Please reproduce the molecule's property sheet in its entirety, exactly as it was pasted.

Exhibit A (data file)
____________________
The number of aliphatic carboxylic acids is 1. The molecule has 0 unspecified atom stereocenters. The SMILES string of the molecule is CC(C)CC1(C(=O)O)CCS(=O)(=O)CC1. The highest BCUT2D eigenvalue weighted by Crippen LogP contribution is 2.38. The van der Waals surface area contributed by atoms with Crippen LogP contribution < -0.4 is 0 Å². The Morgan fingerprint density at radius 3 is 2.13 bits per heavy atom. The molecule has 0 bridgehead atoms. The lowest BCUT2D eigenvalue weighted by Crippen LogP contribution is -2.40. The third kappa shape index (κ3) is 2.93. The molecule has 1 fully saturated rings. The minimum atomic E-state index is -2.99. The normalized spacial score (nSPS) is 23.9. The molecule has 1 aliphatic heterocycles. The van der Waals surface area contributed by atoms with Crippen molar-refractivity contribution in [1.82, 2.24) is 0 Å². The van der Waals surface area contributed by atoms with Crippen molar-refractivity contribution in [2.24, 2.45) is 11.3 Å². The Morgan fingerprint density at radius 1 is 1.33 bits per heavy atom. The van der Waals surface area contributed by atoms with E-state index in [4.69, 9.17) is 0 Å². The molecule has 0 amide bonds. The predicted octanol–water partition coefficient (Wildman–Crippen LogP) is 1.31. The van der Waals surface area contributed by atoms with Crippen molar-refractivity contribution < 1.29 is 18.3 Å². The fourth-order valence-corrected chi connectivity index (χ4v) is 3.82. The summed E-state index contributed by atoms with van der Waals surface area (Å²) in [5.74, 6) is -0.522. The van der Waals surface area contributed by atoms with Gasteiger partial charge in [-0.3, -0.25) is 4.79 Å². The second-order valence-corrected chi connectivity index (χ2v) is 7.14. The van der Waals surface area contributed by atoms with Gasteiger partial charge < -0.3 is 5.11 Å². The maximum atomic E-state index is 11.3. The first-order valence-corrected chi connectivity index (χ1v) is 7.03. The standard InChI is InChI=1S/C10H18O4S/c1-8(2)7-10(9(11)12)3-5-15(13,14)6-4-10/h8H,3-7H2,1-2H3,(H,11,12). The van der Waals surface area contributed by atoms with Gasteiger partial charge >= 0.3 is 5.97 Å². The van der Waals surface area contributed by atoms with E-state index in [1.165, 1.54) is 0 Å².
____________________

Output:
The number of aliphatic carboxylic acids is 1. The molecule has 0 unspecified atom stereocenters. The SMILES string of the molecule is CC(C)CC1(C(=O)O)CCS(=O)(=O)CC1. The highest BCUT2D eigenvalue weighted by Crippen LogP contribution is 2.38. The van der Waals surface area contributed by atoms with Crippen LogP contribution < -0.4 is 0 Å². The Morgan fingerprint density at radius 3 is 2.13 bits per heavy atom. The molecule has 0 bridgehead atoms. The lowest BCUT2D eigenvalue weighted by Crippen LogP contribution is -2.40. The third kappa shape index (κ3) is 2.93. The molecule has 1 fully saturated rings. The minimum atomic E-state index is -2.99. The normalized spacial score (nSPS) is 23.9. The molecule has 1 aliphatic heterocycles. The van der Waals surface area contributed by atoms with Crippen molar-refractivity contribution in [1.82, 2.24) is 0 Å². The van der Waals surface area contributed by atoms with Crippen molar-refractivity contribution in [2.24, 2.45) is 11.3 Å². The Morgan fingerprint density at radius 1 is 1.33 bits per heavy atom. The van der Waals surface area contributed by atoms with E-state index in [4.69, 9.17) is 0 Å². The molecule has 0 amide bonds. The predicted octanol–water partition coefficient (Wildman–Crippen LogP) is 1.31. The van der Waals surface area contributed by atoms with Crippen molar-refractivity contribution < 1.29 is 18.3 Å². The fourth-order valence-corrected chi connectivity index (χ4v) is 3.82. The summed E-state index contributed by atoms with van der Waals surface area (Å²) in [5.74, 6) is -0.522. The van der Waals surface area contributed by atoms with Gasteiger partial charge in [-0.3, -0.25) is 4.79 Å². The second-order valence-corrected chi connectivity index (χ2v) is 7.14. The van der Waals surface area contributed by atoms with Gasteiger partial charge < -0.3 is 5.11 Å². The maximum atomic E-state index is 11.3. The first-order valence-corrected chi connectivity index (χ1v) is 7.03. The standard InChI is InChI=1S/C10H18O4S/c1-8(2)7-10(9(11)12)3-5-15(13,14)6-4-10/h8H,3-7H2,1-2H3,(H,11,12). The van der Waals surface area contributed by atoms with Gasteiger partial charge >= 0.3 is 5.97 Å². The van der Waals surface area contributed by atoms with E-state index in [1.165, 1.54) is 0 Å².